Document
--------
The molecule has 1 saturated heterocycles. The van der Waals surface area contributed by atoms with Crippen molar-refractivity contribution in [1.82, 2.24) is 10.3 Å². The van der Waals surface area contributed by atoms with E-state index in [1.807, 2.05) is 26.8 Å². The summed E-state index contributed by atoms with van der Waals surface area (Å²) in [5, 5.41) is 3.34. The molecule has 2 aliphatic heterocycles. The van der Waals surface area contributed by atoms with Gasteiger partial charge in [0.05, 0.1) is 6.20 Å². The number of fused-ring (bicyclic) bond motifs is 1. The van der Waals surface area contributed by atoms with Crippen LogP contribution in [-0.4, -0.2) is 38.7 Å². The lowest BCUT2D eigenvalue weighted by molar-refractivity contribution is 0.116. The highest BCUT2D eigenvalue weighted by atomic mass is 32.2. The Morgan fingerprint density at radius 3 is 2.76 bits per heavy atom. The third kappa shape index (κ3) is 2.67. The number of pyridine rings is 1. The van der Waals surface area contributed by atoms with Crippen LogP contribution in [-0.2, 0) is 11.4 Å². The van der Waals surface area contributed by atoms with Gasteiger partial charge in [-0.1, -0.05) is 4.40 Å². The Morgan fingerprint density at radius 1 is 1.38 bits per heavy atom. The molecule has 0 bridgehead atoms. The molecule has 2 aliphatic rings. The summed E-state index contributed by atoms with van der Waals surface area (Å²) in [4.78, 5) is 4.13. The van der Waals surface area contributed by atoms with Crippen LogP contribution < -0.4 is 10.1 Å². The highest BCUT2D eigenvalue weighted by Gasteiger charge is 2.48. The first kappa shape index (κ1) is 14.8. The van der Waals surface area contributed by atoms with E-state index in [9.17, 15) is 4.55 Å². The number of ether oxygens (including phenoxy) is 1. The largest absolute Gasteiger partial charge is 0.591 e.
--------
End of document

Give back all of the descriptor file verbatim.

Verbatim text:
The molecule has 1 saturated heterocycles. The van der Waals surface area contributed by atoms with Crippen molar-refractivity contribution in [1.82, 2.24) is 10.3 Å². The van der Waals surface area contributed by atoms with E-state index in [1.807, 2.05) is 26.8 Å². The summed E-state index contributed by atoms with van der Waals surface area (Å²) in [5, 5.41) is 3.34. The molecule has 2 aliphatic heterocycles. The van der Waals surface area contributed by atoms with Gasteiger partial charge in [0.05, 0.1) is 6.20 Å². The number of fused-ring (bicyclic) bond motifs is 1. The van der Waals surface area contributed by atoms with Crippen LogP contribution in [-0.4, -0.2) is 38.7 Å². The lowest BCUT2D eigenvalue weighted by molar-refractivity contribution is 0.116. The highest BCUT2D eigenvalue weighted by atomic mass is 32.2. The Morgan fingerprint density at radius 3 is 2.76 bits per heavy atom. The third kappa shape index (κ3) is 2.67. The number of pyridine rings is 1. The van der Waals surface area contributed by atoms with Crippen LogP contribution in [-0.2, 0) is 11.4 Å². The van der Waals surface area contributed by atoms with Gasteiger partial charge in [-0.1, -0.05) is 4.40 Å². The Morgan fingerprint density at radius 1 is 1.38 bits per heavy atom. The molecule has 0 bridgehead atoms. The molecule has 2 aliphatic rings. The summed E-state index contributed by atoms with van der Waals surface area (Å²) in [4.78, 5) is 4.13. The van der Waals surface area contributed by atoms with Crippen LogP contribution < -0.4 is 10.1 Å². The highest BCUT2D eigenvalue weighted by Gasteiger charge is 2.48. The first kappa shape index (κ1) is 14.8. The van der Waals surface area contributed by atoms with E-state index in [9.17, 15) is 4.55 Å². The number of ether oxygens (including phenoxy) is 1. The largest absolute Gasteiger partial charge is 0.591 e.